Hudson v. J. P. Stevens & Co., 15 N.C. App. 190 (1972)

June 28, 1972 · North Carolina Court of Appeals · No. 7218IC397
15 N.C. App. 190


No. 7218IC397

(Filed 28 June 1972)

Master and Servant § 66 — acid burns on left foot — amputation of right foot — cause

In this proceeding to recover workmen’s compensation benefits for the loss of plaintiff’s right foot, the evidence was sufficient to support findings by the Industrial Commission that plaintiff’s right foot was not injured in an accident in which he received acid burns on his left foot, that the accident did not aggravate or accelerate *191a pre-existing condition of the right foot so as to necessitate its amputation, and that the accident did not bring about additional weight-bearing on the right foot so as to contribute to the condition for which the foot was amputated.

Appeal by employee from a decision of the North Carolina Industrial Commission filed 1 February 1972.

This proceeding has previously been before this Court and is reported in 12 N.C. App. 366, 183 S.E. 2d 296 (1971). On the previous occasion the matter was remanded to the Industrial Commission to make findings of fact determinative of all questions at issue.

Pursuant to that mandate the North Carolina Industrial Commission has made the following findings of fact:

“1. Lester E. Hudson (hereinafter ‘the employee’) on March 3, 1969, was forty-two years old and was working for this employer as a mechanic. As a part of his duties, the employee did general servicing of trucks and trailers, including the changing of tires and batteries. This employee had been working in the employment of J. P. Stevens & Company for some two to three weeks.

2. On March 3,1969 the employee was filling a battery in a truck when some acid spilled from the battery and entered his left shoe, burning his left foot. No acid was spilled on his right foot or leg and his right foot was not injured in this accident. The employee immediately reported the incident to his superior, but continued to work the balance of the shift.

3. On March 8, 1969, Dr. Hugh T. Wallace saw and examined the employee at the High Point Memorial Hospital with a history that he stepped in some acid on March 3, 1969 while at work and burned his left foot. Examination at that time disclosed plaintiff was a diabetic and had first and second degree bums of the left foot. He made no complaint of trouble with the right foot and for this reason, the right foot was not examined.

4. Dr. T. L. Canipe, an expert in general and thoracic surgery, saw and examined the employee for the first time on March 24, 1969 when he was referred to him by Dr. Wallace. The employee gave Dr. Canipe a history that a *192battery had burst and acid had burned his left foot. This physician removed some of the dead tissue on the left foot and instructed him in home soaks and advised him to return to work on May 1, 1969. Dr. Canipe did not treat the employee’s right foot, since he was not complaining of that foot and gave him no history of the right foot involvement.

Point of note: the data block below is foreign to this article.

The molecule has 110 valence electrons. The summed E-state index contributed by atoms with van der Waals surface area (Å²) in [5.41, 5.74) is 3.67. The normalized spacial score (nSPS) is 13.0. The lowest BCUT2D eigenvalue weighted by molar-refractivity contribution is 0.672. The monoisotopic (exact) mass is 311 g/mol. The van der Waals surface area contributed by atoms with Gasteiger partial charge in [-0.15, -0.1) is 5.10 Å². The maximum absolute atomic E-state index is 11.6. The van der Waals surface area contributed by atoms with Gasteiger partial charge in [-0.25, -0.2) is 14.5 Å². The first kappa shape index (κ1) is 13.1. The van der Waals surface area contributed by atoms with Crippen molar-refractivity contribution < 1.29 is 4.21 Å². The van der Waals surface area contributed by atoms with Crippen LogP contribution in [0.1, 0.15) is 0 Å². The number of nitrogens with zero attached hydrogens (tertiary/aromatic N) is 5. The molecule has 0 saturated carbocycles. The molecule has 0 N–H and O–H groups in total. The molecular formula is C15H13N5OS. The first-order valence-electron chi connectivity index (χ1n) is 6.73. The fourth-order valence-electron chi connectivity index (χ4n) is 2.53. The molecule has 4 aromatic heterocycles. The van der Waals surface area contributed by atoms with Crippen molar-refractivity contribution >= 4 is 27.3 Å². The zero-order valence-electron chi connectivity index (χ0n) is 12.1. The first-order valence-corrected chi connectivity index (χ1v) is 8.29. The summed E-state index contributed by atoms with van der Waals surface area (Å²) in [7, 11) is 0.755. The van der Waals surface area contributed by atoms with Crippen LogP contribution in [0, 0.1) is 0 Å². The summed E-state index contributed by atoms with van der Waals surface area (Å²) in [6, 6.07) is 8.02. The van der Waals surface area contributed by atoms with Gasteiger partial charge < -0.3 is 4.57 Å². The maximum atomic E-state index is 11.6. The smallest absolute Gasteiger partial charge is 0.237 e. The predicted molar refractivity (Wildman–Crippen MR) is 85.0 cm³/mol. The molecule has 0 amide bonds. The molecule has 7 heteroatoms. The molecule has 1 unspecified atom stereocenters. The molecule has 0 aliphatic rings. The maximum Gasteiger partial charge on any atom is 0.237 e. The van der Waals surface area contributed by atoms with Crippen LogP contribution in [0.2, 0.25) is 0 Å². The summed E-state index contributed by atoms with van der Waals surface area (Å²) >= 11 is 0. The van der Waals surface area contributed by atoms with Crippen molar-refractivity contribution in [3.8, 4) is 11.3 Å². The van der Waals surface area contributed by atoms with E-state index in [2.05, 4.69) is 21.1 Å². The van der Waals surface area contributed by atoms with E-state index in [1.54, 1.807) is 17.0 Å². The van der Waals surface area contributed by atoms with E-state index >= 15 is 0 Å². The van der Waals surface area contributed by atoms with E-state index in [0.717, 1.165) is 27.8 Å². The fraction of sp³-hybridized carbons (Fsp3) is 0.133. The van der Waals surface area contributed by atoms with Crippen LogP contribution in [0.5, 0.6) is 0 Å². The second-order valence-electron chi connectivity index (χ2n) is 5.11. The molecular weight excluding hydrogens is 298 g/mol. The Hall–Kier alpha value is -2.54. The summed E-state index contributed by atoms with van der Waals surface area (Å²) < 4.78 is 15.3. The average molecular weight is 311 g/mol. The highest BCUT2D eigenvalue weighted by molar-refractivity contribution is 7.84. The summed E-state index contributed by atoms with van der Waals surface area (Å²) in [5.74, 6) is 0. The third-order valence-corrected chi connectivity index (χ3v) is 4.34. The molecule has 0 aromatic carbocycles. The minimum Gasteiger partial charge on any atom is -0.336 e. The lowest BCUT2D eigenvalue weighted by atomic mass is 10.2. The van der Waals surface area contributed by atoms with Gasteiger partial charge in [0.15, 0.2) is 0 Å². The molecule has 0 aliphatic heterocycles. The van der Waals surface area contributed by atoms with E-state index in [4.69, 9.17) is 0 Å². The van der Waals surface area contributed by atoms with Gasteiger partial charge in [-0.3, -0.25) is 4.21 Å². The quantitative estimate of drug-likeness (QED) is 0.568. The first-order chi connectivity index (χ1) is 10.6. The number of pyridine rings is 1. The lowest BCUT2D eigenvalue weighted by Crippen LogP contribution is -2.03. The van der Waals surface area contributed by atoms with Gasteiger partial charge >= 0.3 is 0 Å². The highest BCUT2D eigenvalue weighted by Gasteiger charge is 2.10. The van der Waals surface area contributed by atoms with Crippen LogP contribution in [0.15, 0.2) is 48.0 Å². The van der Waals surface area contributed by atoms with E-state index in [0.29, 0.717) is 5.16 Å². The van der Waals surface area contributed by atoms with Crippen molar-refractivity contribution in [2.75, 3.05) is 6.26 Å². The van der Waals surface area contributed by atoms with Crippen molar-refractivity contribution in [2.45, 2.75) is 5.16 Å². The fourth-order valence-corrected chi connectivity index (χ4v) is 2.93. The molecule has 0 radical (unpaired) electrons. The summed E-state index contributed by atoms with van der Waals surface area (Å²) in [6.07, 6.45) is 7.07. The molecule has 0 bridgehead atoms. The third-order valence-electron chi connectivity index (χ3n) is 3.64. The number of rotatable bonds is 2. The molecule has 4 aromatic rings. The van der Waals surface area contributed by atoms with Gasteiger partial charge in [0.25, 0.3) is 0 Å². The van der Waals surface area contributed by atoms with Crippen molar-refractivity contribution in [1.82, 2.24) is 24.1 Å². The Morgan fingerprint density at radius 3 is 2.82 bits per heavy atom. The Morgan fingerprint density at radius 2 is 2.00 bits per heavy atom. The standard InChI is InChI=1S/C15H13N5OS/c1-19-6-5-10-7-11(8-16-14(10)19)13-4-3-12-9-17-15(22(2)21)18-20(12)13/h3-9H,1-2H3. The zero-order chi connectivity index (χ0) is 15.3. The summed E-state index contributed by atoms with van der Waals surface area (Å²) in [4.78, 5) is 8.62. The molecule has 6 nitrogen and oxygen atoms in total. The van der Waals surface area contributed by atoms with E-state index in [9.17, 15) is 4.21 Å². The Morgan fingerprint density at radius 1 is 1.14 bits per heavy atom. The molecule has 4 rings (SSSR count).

5. The employee on June 2, 1969 was seen and examined by Dr. Robert Ruscoe, IV, an expert podiatrist. At that time he was complaining of painful infected areas on the bottom of both feet with ulceration and cellulitis of the right foot. The employee gave this physician a history of acid burns on the left foot, diabetes, and difficulty with the right foot which he had had for some time which would not heal. The right foot had a congenital type of high arch which exerted pressure on the ulcerated areas.

6. On March 17, 1970 the employee returned to Dr. Canipe’s office, complaining of pain in his right foot with a history of diabetes. Examination of the right foot at that time revealed a congenital deformity of same with deep infection, and Dr. Canipe referred him to an orthopedist.

7. Dr. Fred M. Wood, an orthopedic surgeon of High Point, first saw and examined plaintiff on March 17, 1970 by referral from Dr. Canipe. Dr. Wood made a diagnosis of large ulceration of the sole of the right foot beneath the big toe. On March 31, 1970, blisters had formed on the right foot and Dr. Wood hospitalized him from March 31, 1970 to April 22, 1970, during which time he amputated the right foot just above the ankle. Pathological examination showed nothing caused by acid burns.

8. In the accident on March 3, 1969, the employee injured only his left foot. This caused temporary total disability for 8 6/7 weeks beginning March 3, 1969, for which defendants have already paid the employee compensation and medical expenses.

9. The injury by accident giving rise hereto in no way injured or affected the employee’s right foot. Said accident did not aggravate or accelerate a pre-existing condition so as to cause the foot amputation and disability and medical expenses incident thereto. The accident in question *193did not bring about additional weight-bearing on the right foot so as to in any fashion contribute to the condition for which amputation was necessitated.”

Based upon the above findings of fact, the Commission denied any additional benefits to the employee.

From the denial of any award, the employee appealed.

Harold I. Spainhour for employee appellant.

Lovelace and Hardin by Edward B. Hardin for employer and insurance carrier, appellees.


The only question presented is whether the findings of fact of the Industrial Commission are supported by competent evidence and are determinative of all the questions at issue in the proceeding. If they are, we must accept such findings as final truth and merely determine whether or not they justify the legal conclusions and decision of the Commission. Thomason v. Cab Co., 235 N.C. 602, 70 S.E. 2d 706 (1952).

In the instant case there was competent evidence before the Commission to support the findings of fact made by the Commission, and those findings justify the legal conclusions and decision.


Chief Judge Mallard and Judge Brock concur.